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Co-op Program

Are you looking to install green practices at your home, but need assistance? Watershed Management Group’s Green-Living Co-op can help you transform your landscape to conserve water and energy, grow food, promote wildlife, and much more, all while saving money.

Click on the links to connect to our active Co-op programs in Tucson, AZ  or  Phoenix, AZ. For more information read on and watch the video!


The Co-op is based on a barn-raising model where members learn practical skills by helping implement projects at people’s homes. Members of the Co-op have access to:

  • Experienced, certified instructors 
  • Our community of active volunteers 
  • Discounts on services 
  • Special project subsidies


Membership in a WMG Co-op and participation in workshops are free. To learn about or join a WMG Co-op in the following communities, please click on a link below:


Once signed up, you will receive a weekly bulletin announcing upcoming Co-op volunteer opportunities to earn hours, special events, and other member benefits such as subsidies and discounts.


Anyone may participate in the Co-op. Co-op members are given priority to sign up for workshops. We encourage participation regardless of race, religion, gender, ability, nationality, age, sexual orientation, ethnic background, or prior experience. Youth of any age may participate in projects, though they must be a minimum of 14 years old to earn hours. Renters may host workshops contingent upon the landlord’s permission. 

Members must contribute positively to the overall progress of the workshop to be credited with hours. Members are credited with 1 Co-op hour for every hour worked. Workshops are generally 4 to 5 hours in duration. Members may donate or exchange their hours to others in the community as they please.

Members, including those who cannot contribute physically at a workshop, may also earn credit hours by helping with special events. Please talk to us about ways you think you may be able to contribute. WMG also offers free community workshops with neighborhood and other community site partners. While these workshops offer a similar educational experience, sweat-equity hours can not be credited for time spent volunteering at these workshops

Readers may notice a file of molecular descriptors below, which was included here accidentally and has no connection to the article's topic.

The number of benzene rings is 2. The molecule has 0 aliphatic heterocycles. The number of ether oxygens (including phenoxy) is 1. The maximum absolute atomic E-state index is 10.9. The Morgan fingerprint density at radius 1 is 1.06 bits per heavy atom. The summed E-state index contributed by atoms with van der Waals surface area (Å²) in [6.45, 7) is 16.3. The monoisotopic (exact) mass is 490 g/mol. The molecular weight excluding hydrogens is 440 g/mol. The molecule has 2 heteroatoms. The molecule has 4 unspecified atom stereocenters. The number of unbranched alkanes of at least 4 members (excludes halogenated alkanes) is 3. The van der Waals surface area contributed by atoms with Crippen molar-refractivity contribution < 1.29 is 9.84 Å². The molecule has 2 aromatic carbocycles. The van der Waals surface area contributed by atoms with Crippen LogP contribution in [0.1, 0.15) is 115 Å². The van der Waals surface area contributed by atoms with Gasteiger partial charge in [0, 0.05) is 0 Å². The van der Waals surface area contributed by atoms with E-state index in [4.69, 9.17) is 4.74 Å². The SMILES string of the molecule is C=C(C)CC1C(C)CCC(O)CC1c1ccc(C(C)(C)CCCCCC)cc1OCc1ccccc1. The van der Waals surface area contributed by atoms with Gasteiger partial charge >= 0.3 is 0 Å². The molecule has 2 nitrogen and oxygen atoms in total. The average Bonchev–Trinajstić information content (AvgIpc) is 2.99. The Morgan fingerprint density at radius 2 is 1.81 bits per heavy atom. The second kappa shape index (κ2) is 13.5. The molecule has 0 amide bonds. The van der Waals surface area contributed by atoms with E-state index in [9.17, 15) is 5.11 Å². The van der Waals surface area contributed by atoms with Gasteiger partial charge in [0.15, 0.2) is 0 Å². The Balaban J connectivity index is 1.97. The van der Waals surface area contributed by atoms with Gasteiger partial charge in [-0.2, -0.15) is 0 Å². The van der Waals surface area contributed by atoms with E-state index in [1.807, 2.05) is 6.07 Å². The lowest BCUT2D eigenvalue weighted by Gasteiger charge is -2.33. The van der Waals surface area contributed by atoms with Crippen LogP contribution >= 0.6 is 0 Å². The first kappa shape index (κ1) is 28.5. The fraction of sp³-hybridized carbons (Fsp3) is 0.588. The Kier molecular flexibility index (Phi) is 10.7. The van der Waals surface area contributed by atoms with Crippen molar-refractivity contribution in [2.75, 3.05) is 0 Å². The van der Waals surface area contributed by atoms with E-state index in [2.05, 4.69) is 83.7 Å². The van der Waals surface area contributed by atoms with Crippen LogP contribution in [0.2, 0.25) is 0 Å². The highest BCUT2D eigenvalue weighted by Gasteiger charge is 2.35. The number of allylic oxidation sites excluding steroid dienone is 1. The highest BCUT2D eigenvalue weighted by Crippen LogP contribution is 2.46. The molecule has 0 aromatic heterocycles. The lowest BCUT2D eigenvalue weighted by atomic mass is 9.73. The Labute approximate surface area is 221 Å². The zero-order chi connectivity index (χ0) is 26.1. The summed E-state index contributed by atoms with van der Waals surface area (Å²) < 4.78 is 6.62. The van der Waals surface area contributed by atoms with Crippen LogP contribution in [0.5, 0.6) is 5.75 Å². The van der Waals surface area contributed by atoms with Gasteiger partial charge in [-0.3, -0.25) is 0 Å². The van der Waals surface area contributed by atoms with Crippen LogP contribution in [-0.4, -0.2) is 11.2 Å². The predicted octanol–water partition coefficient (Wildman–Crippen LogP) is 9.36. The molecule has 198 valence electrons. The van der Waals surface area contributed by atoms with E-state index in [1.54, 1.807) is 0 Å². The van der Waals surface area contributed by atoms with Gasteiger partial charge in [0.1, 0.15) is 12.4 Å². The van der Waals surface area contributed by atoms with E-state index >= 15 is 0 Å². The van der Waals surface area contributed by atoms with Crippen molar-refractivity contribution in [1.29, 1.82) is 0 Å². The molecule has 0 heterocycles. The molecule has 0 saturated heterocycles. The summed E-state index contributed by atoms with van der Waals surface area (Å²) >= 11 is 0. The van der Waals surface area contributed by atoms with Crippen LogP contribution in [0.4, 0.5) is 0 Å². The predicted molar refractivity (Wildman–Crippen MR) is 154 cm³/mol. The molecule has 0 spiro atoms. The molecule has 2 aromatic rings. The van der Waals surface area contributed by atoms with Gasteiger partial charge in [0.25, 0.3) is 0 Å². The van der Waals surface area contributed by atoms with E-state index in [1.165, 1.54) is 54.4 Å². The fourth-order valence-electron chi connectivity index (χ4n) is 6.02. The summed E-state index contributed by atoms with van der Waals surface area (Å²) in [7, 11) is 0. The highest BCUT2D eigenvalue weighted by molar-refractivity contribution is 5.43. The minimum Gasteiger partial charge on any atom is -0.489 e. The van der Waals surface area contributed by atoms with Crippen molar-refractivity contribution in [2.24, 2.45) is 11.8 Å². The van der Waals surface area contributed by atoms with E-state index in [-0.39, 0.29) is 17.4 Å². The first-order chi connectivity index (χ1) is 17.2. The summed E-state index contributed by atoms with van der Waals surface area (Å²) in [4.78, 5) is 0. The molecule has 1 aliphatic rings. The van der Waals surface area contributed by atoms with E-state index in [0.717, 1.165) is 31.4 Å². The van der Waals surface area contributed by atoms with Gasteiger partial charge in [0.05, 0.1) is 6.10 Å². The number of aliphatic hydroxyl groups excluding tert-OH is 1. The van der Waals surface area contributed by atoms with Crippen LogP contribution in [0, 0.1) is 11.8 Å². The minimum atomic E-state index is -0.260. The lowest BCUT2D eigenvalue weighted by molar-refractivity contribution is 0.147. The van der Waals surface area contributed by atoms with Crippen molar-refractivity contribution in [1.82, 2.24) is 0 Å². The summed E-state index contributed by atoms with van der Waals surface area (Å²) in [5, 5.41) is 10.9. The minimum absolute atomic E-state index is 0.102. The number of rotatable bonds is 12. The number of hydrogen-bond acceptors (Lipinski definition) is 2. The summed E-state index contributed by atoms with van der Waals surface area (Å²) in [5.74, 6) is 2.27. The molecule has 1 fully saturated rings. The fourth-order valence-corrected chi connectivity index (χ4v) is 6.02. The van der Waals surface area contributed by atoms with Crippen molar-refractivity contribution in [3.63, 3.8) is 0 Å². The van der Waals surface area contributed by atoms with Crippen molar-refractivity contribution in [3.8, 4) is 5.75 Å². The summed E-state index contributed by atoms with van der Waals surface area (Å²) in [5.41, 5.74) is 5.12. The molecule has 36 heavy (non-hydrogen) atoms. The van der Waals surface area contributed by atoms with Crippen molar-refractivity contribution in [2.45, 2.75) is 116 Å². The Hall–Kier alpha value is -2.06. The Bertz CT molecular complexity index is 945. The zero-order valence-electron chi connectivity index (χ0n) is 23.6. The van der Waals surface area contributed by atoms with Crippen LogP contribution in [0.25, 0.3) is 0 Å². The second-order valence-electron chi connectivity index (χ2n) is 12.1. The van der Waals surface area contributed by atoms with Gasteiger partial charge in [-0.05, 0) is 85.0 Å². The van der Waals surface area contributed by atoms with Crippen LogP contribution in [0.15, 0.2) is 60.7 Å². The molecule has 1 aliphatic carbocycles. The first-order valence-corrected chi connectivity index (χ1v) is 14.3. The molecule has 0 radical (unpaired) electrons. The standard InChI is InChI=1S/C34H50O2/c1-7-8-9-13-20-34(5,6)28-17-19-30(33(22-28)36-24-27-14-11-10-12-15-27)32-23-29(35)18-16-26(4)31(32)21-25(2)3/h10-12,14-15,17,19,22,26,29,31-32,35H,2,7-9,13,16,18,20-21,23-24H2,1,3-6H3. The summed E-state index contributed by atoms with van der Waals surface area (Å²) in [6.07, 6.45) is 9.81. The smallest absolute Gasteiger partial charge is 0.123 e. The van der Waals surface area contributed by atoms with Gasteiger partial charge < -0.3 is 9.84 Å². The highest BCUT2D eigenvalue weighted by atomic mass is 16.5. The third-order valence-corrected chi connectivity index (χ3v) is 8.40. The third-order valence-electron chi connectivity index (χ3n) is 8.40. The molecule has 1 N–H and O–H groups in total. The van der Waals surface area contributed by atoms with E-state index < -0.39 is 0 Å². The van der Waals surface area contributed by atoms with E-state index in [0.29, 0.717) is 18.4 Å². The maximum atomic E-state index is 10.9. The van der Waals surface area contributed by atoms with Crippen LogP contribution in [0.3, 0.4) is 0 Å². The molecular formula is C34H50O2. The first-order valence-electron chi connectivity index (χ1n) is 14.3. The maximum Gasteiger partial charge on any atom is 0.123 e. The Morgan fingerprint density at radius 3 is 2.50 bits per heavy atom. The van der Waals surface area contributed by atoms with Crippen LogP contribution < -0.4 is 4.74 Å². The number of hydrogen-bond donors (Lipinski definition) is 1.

Homeowners can host a workshop or hire us to produce an integrated design for their home landscape regardless of whether they have accumulated Co-op hours. However, in order to qualify for the sweat-equity discount on the workshop instructors time the client must have accumulated 16 Co-op hours for one 4–5-hour workshop. Steel culvert cisterns require 2 workshops, and therefore 32 hours are required. Hosts that meet the hours requirement within 6 months of the workshop date can be reimbursed the difference in the rates.

To apply to host a workshop contact your Co-op coordinator.

► Cost. We strive to make our workshops as accessible and affordable as possible. The actual costs of hosting a workshop is based on the type of workshop, materials needed, and includes the workshop leader's time for the site visit, planning, designing, preparation and workshop instruction. Projects typically require 16 to 30 hours of the instructor's time. We offer

 an additional discount for the workshop leader's time to low-income Co-op members. Occasionally additional financial subsidies are available to Co-op members for project implementation. These are announced in our Co-op bulletin. Anyone interested in sponsoring workshops for low-income members should contact their Co-op coordinator. 

Workshop hosts are also required to provide sufficient snacks and drinks for workshop volunteers.

► Available Services for Your Community. Tucson, AZ | Phoenix, AZ

► Difference Between Co-op Workshops and Public Workshops. Co-op workshops are residential workshops where success is based on the input of volunteer labor to complete projects and reduce the cost of workshops. Participants in these workshops will be awarded Co-op hours; however, anyone may attend.

WMG also offers a variety of public workshops, outside of the Co-op program. These include workshops developed with community groups, local businesses, and neighborhood associations, and are not considered Co-op workshops. These workshops often have different educational goals and funding sources, and they will generally not result in Co-op hours.